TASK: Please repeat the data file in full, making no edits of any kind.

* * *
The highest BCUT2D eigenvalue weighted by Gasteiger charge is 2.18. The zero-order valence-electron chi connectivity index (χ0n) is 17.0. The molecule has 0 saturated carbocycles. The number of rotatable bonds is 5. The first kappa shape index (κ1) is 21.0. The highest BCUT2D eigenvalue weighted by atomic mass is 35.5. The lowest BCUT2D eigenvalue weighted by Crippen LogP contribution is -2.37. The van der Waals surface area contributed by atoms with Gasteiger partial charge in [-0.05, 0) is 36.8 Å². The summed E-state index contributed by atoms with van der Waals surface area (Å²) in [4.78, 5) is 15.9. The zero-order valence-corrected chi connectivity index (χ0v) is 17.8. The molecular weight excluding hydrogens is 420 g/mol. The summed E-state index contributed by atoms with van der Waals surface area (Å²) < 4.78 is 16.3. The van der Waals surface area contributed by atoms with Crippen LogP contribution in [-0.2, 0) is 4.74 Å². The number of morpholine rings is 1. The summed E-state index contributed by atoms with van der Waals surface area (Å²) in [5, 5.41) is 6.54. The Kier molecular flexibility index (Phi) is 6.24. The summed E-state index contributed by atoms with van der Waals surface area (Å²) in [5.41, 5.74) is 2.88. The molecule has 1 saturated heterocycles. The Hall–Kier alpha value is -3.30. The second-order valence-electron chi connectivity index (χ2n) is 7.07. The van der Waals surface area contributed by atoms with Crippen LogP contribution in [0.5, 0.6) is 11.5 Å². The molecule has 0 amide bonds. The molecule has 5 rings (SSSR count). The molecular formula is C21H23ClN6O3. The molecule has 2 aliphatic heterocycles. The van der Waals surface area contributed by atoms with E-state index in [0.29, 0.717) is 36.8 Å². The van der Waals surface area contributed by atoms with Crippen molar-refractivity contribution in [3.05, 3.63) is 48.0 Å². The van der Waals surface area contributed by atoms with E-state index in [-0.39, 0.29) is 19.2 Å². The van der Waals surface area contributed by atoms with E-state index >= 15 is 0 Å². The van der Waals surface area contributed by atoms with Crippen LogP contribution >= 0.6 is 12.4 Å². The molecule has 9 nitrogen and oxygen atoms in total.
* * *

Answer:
The highest BCUT2D eigenvalue weighted by Gasteiger charge is 2.18. The zero-order valence-electron chi connectivity index (χ0n) is 17.0. The molecule has 0 saturated carbocycles. The number of rotatable bonds is 5. The first kappa shape index (κ1) is 21.0. The highest BCUT2D eigenvalue weighted by atomic mass is 35.5. The lowest BCUT2D eigenvalue weighted by Crippen LogP contribution is -2.37. The van der Waals surface area contributed by atoms with Gasteiger partial charge in [-0.05, 0) is 36.8 Å². The summed E-state index contributed by atoms with van der Waals surface area (Å²) in [4.78, 5) is 15.9. The zero-order valence-corrected chi connectivity index (χ0v) is 17.8. The molecular weight excluding hydrogens is 420 g/mol. The summed E-state index contributed by atoms with van der Waals surface area (Å²) < 4.78 is 16.3. The van der Waals surface area contributed by atoms with Crippen LogP contribution in [-0.2, 0) is 4.74 Å². The number of morpholine rings is 1. The summed E-state index contributed by atoms with van der Waals surface area (Å²) in [5, 5.41) is 6.54. The Kier molecular flexibility index (Phi) is 6.24. The summed E-state index contributed by atoms with van der Waals surface area (Å²) in [5.41, 5.74) is 2.88. The molecule has 1 saturated heterocycles. The Hall–Kier alpha value is -3.30. The second-order valence-electron chi connectivity index (χ2n) is 7.07. The van der Waals surface area contributed by atoms with Crippen LogP contribution in [0.5, 0.6) is 11.5 Å². The molecule has 0 amide bonds. The molecule has 5 rings (SSSR count). The molecular formula is C21H23ClN6O3. The molecule has 2 aliphatic heterocycles. The van der Waals surface area contributed by atoms with E-state index in [0.29, 0.717) is 36.8 Å². The van der Waals surface area contributed by atoms with Crippen molar-refractivity contribution in [3.05, 3.63) is 48.0 Å². The van der Waals surface area contributed by atoms with E-state index in [-0.39, 0.29) is 19.2 Å². The van der Waals surface area contributed by atoms with E-state index >= 15 is 0 Å². The van der Waals surface area contributed by atoms with Crippen LogP contribution >= 0.6 is 12.4 Å². The molecule has 9 nitrogen and oxygen atoms in total.